Satellite images emerge of Troisvierges

Scientists this week revealed images taken from satellites in space of Troisvierges in the north of Luxembourg.

The location, known mostly to the public as some place that a couple of trains go to and the occasional bus, is set to become the next area of exploration.

Space mining companies are keen to exploit the area for new findings in minerals.

More info to come as Benelux News follows progress.

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Nobody really sure why train stations exist between Arlon and Namur

A recent survey revealed that regular train passengers who travel from Luxembourg to Brussels have absolutely no idea why train stations even exist between Arlon and Namur.

The frustratingly slow train which travels between 2 major European cities has come under fire for being totally boring and even going as far as ridiculing the silly hats worn by train ticket collectors. 

But the big mystery seems to be why Belgian authorities have decided to build train stations in the middle of nowhere. 

Jean-Pierre is a regular commuter on Belgian trains; “I just don’t get it. Nobody ever gets on and nobody ever gets off. It’s like Willy Wonkas chocolate factory.”

His statement was backed up by a fellow passenger. “I saw a scout group get on once at Gembloux. It was very strange. I guess they had been camping somewhere in the great outdoors.”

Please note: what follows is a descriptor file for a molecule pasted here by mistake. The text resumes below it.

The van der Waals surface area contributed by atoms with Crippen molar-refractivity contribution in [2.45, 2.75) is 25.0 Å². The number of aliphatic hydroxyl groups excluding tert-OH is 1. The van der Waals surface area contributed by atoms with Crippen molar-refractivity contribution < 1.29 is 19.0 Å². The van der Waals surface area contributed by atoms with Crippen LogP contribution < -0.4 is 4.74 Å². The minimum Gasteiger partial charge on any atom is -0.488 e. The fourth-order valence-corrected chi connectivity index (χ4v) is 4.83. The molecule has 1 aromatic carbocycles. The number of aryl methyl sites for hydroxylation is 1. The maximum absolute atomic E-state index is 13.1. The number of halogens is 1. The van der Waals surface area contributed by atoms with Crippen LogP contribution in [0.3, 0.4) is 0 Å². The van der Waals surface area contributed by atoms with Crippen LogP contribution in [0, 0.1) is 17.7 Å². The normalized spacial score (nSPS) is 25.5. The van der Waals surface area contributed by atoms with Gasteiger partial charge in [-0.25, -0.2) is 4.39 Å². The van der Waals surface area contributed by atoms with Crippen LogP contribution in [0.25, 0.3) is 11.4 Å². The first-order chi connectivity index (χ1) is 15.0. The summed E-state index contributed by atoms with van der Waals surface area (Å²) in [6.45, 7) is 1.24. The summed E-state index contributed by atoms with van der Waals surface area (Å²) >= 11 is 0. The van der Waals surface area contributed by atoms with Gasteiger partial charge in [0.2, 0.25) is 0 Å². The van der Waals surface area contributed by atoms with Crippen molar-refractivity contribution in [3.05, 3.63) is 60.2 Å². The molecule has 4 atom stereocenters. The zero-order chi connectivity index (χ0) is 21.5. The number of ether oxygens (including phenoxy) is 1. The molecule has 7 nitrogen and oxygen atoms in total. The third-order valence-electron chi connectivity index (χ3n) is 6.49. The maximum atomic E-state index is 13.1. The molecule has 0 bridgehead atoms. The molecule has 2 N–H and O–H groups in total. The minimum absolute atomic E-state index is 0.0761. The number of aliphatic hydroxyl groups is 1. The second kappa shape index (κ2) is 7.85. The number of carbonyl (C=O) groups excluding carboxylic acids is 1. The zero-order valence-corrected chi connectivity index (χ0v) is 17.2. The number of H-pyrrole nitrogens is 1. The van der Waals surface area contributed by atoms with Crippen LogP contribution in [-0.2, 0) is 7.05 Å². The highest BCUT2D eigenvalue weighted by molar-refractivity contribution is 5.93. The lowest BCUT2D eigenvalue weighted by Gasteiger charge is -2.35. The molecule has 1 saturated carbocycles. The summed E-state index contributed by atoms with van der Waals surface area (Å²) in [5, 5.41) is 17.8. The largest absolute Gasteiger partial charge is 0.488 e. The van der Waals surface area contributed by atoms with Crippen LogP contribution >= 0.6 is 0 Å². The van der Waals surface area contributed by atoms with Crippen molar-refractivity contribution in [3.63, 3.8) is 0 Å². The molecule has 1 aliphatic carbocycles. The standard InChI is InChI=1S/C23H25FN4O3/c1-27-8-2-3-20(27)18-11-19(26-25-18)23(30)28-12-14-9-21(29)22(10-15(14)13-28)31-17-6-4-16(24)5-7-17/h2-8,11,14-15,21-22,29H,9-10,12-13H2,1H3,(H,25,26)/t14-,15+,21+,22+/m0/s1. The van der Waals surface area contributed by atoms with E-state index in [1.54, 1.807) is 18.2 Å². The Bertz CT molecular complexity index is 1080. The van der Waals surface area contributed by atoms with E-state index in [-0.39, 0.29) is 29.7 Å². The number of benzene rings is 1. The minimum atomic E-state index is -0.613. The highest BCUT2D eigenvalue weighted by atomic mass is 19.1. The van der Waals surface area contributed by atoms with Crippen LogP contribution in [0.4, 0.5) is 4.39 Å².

“Alarm” revealed as secret code word for Crémant

Thousands of commuters were left stunned this afternoon as a secret code was leaked to the public in the form of train code words.

It is an increasingly regular occurrence for Luxembourg trains to stop on the tracks with claims of an alarm being started either on the train or on another train somewhere down the line.

Now Benelux News can reveal that “Alarm” is coded language for Crémant and is used when the train drivers feel like having a drink.

“Alcohol use is very common among our public service workers,” claimed a spokesman. “We just love to annoy our passengers and celebrate doing so by having a drink behind the locked train door.”

“We prefer to stop in the middle of a track between stations,” said one of the drivers, who did not want to be named. “This way the passengers have no option of disembarking and finding alternative transport.”  

CFL refused to comment.